> I don’t think that it necessarily increases casualties for a number
> of other factors in play such as round spotting and adjusting. Just
> doesn’t reduce casualties. Digging in reduces casualties
No question about the latter, although digging in takes longer in woods.
Chuck Parrott again
> I agree but my impression is that there is a protective effect from
> woods, particularly if troops are not positioned on or near the edge.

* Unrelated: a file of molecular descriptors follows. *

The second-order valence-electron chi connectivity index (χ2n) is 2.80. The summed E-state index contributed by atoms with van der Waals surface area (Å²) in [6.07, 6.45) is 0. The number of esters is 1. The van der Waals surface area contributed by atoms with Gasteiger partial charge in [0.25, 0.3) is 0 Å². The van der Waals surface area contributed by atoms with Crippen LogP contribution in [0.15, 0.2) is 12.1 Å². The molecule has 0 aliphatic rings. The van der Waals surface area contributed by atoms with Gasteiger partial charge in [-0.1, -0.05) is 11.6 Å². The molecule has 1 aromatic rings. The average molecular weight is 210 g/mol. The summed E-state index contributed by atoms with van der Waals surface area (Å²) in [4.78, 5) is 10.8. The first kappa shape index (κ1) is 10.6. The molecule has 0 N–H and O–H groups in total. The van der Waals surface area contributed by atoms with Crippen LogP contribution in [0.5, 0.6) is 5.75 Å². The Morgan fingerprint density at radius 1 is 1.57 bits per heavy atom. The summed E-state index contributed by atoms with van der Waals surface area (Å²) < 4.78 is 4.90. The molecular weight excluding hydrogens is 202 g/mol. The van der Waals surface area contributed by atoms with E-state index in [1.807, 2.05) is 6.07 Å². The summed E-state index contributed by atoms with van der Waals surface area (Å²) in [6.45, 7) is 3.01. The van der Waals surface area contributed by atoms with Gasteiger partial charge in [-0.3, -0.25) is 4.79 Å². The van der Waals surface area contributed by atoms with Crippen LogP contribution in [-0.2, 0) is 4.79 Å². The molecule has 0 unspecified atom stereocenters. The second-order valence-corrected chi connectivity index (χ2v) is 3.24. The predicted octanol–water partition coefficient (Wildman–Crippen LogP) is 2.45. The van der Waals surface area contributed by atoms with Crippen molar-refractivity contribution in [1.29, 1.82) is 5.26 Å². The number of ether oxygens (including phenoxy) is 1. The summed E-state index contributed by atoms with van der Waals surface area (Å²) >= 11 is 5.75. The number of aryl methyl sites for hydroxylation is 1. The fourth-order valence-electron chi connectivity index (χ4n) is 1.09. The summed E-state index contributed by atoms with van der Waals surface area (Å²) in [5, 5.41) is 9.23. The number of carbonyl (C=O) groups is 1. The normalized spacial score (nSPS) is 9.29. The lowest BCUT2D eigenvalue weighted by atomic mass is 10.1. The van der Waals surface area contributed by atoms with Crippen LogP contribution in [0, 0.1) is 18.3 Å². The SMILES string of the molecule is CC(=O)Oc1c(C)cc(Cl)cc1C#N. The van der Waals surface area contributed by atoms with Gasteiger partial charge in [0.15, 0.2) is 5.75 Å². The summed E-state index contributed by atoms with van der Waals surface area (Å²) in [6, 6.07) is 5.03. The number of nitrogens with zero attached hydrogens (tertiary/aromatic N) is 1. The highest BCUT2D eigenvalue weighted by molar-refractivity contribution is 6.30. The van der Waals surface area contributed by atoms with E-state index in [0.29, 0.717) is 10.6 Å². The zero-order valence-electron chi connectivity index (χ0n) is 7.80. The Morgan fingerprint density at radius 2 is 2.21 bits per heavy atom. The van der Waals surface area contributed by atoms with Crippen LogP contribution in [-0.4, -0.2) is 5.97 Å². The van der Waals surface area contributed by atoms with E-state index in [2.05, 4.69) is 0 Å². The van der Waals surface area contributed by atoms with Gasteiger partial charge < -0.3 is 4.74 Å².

We may be viewing the artillery issue a bit differently because of the no defined scale of CF. I agree with your comments on noted effects of artillery. Especially this comment on troops not in the edge of the woods. I have always viewed in terms of CF any wooded feature you have a line of sight to as being ‘edge of the woods’. If you can see the feature, then you are looking at 10-20 meters of wooded terrain and can see all the way into the feature to find targets. I think the rules abstractly support this notion by not being concerned with positioning of stands within the feature. If you can see the feature, you can fire on any stand in the feature governed by the target priority rules. Hence troops in wooded features beyond LOS of opposing forces are protected from fire, both direct and indirect. In CF large wooded features such as you described would be many wooded terrain pieces circled with an outer border that’s in LOS, the edge of the woods. Troops positioned there can have fire called down on them very effectively. Troops deeper in the woods are safe from attack. It’s an abstraction, because in real life it would be possible to direct artillery fire into the wooded area outside LOS. But without accurate sighting of shell splashes and enemy troop movements, casualties to troops in deep woods would be reduced as you described.